Over one third of long-term renal transplant patients with good graft function had elevated PTH.
Bone mineral density (BMD) may be reduced and parathyroid hormone (PTH) levels elevated in long-term renal transplant patients with good graft function, according to Swedish researchers.
The consequences of this persistent hyperparathyroidism remain unclear. The initial adverse effects of PTH elevations on BMD in renal transplant patients may be offset by the reversal of various uremic metabolic and endocrine disturbances following transplantation, but long-term changes in BMD in such patients are not well known.
In a study, Shahiar Akaberi, MD, and his colleagues at UniversityHospital in Lund collected data on PTH, glomerular filtration rate (GFR), and BMD by dual-energy x-ray absorptiometry (DXA) from 41 renal transplant patients. None of the patients underwent parathyroidectomy or received bisphosphonate treatment during follow-up.
The mean plasma PTH levels obtained from individual patients during the study period ranged from 0.9 to 17.0 pmol/L. Overall, 16 patients (39%) had values above the upper normal limit for plasma PTH (6.9 pmol/L).
The initial DXA was performed at a median of 3.0 years following transplantation and revealed that 41% of the patients had osteopenia and 20% had osteoporosis. Compared with a matched population, the initial DXA showed moderately decreased BMD in the hip and lumbar spine. The follow-up DXA was performed at a minimum of 5 years (median, 6.8 years) after the initial DXA and revealed no overall net changes in BMD in the hip or lumbar spine.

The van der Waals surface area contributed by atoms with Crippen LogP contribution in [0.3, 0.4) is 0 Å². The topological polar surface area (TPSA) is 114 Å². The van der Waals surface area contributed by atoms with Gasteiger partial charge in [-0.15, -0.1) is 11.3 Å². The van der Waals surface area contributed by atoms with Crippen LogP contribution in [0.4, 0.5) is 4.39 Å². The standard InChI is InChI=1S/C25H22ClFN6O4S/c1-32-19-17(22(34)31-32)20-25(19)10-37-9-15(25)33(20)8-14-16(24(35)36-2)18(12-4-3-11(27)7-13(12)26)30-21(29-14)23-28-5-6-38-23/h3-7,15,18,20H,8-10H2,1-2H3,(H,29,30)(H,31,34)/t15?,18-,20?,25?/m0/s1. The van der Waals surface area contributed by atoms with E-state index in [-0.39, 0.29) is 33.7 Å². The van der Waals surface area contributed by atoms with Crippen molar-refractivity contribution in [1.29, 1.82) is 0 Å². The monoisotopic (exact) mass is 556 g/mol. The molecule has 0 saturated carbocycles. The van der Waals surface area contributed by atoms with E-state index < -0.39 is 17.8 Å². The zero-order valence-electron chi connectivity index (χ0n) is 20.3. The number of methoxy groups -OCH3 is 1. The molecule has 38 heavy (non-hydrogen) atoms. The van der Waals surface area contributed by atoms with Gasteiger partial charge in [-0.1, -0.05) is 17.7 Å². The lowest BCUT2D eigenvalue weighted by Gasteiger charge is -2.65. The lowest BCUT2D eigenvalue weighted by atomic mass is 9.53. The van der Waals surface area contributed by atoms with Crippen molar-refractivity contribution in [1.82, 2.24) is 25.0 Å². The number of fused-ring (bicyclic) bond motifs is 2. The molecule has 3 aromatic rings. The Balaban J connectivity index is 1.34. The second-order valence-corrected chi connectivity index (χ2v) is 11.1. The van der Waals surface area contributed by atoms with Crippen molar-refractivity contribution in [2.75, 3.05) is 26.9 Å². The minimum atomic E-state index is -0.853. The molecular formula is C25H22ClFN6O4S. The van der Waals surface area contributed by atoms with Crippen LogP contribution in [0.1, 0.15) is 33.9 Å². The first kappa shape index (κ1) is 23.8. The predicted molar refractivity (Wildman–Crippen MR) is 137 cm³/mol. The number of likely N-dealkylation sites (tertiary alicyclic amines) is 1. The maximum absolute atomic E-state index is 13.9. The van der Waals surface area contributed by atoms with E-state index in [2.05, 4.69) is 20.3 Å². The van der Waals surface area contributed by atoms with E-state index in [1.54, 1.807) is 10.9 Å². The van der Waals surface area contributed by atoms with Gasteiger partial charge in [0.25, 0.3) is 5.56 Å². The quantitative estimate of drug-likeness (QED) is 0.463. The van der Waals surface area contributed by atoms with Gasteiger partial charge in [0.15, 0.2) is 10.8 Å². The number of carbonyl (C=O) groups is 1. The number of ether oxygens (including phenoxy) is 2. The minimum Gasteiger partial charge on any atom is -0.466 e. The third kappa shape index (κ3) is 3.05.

PTH had a significant impact on changes in BMD in the hip, but not the lumbar spine in individual patients, the investigators reported in Transplantation (2006;82:749-752). Patients with normal PTH had no significant changes in hip BMD, whereas hip BMD decreased significantly in those with elevated PTH levels.
The investigators found no linear correlation between mean PTH and GFR. Mean GFR, however, was significantly lower in patients with elevated PTH than in those with normal PTH values (41 vs. 54 mL/min/1.73m2).
A previous study of male renal transplant recipients conducted in the United Kingdom found that osteopenia and osteoporosis are common in these patients, with the hip and radius the most severely affected sites, according to a report in Osteoporosis International (2005;16:142-148). The most important contributing factor, the authors observed, were elevated rates of bone resorption driven by hyperparathyroidism.